But young people in the region have told their birthright organization they want to better understand that historic process.

“A lot of these negotiators were only in their 20s,” said William Tagoona, who works in communications for Makivik Corporation. “Youth want to know what drove them so hard; they want to know what inspired them to take on the federal government.”

Those inquiries led Makivik to launch a documentary project to capture the perspectives of the Inuit signatories of the James Bay and Northern Quebec Agreement, which will be the first made-in-Nunavik film about the negotiations, with a focus on Inuit involvement.

The need to properly document that part of Nunavik’s history was identified during last year’s Parnasimautik consultations, which toured the region and foundNunavimmiut want to see better preservation of their culture.

Tagoona said the timing is right to gather the memories of the nine surviving signatories from the original group of 11, which includes Johnny Williams, Sarollie Weetaluktuk, Peter Inukpuk, Tommy Cain, Charlie Watt, Zebedee Nungak, Putilik Papigatuk, Charlie Arngak and Robbie Tookalook.

Signatories George Koneak and Mark Annanack have since passed away.

“We know the youth are really hungry for information about why land claims came to be, and why the agreement came out as it is,” Tagoona said. “This will help them understand where they are today.”

Tagoona, who at the time worked in communications for Makivik’s predecessor, the Northern Quebec Inuit Association, sat in on many of the negotiating sessions and the visits Inuit negotiators made to Nunavik communities in 1973 and 1974.

“[Nunavik] had so little funding then, no telephones, and we’d fly into these communities on single-engine airplanes,” he said. “We slept in schools, sometimes on the floor.”

“When we tell these stories to young people, their eyes light up,” he added. “They don’t realize the benefits they see in their communities weren’t always there.”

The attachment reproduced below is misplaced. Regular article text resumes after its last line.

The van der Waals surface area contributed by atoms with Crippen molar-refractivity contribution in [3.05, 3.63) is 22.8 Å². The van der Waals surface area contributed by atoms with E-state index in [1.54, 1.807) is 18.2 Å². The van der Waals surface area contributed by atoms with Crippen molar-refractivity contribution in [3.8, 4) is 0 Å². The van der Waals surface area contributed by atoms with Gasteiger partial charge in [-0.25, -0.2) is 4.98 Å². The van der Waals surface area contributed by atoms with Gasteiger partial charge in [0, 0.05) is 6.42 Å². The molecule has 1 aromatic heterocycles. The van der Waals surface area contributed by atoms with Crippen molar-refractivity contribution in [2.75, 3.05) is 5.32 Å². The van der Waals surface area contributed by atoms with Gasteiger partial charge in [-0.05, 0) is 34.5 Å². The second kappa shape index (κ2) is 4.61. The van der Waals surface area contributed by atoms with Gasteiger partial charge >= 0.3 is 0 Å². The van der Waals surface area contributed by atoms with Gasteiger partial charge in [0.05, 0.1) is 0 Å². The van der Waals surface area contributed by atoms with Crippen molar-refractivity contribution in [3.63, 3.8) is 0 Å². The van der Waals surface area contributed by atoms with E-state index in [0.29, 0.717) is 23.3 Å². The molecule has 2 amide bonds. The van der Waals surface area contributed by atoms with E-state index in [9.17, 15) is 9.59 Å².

Negotiations began shortly after Quebec announced in 1971 its plans to build a system of hydroelectric dams in northern Quebec, along waterways historically used by Cree and Inuit.

The JBNQA was signed Nov. 11, 1975, after four years of negotiations.

It was Canada’s first modern comprehensive land claims agreement. James Bay Cree and the Inuit of northern Quebec ceded territory totalling 450,000 square kilometres in exchange for $225 million in compensation.

In Nunavik, the agreement also brought about the creation of major organizations such as the Kativik Regional Government, the Kativik School Board, and the Inuit birthright organization, Makivik Corp., which manages the compensation funds.

Makivik has contracted Montreal production company Studio Pascal Blais to shoot the film.

The documentary will be co-directed by Tagoona and Ole Gjerstad, who has 25 years of filmmaking experience in the Canadian Arctic.

Starting next month, a film crew will arrive in Kuujjuaq to begin interviews with the nine signatories, but also with many Nunavimmiut who played a role in negotiations behind the scenes.

“A lot of those guys were so young,” Tagoona said. “But they had many elders advising them. We want to go into the communities and talk to people who remember what was happening at the time.There’s not many people left.”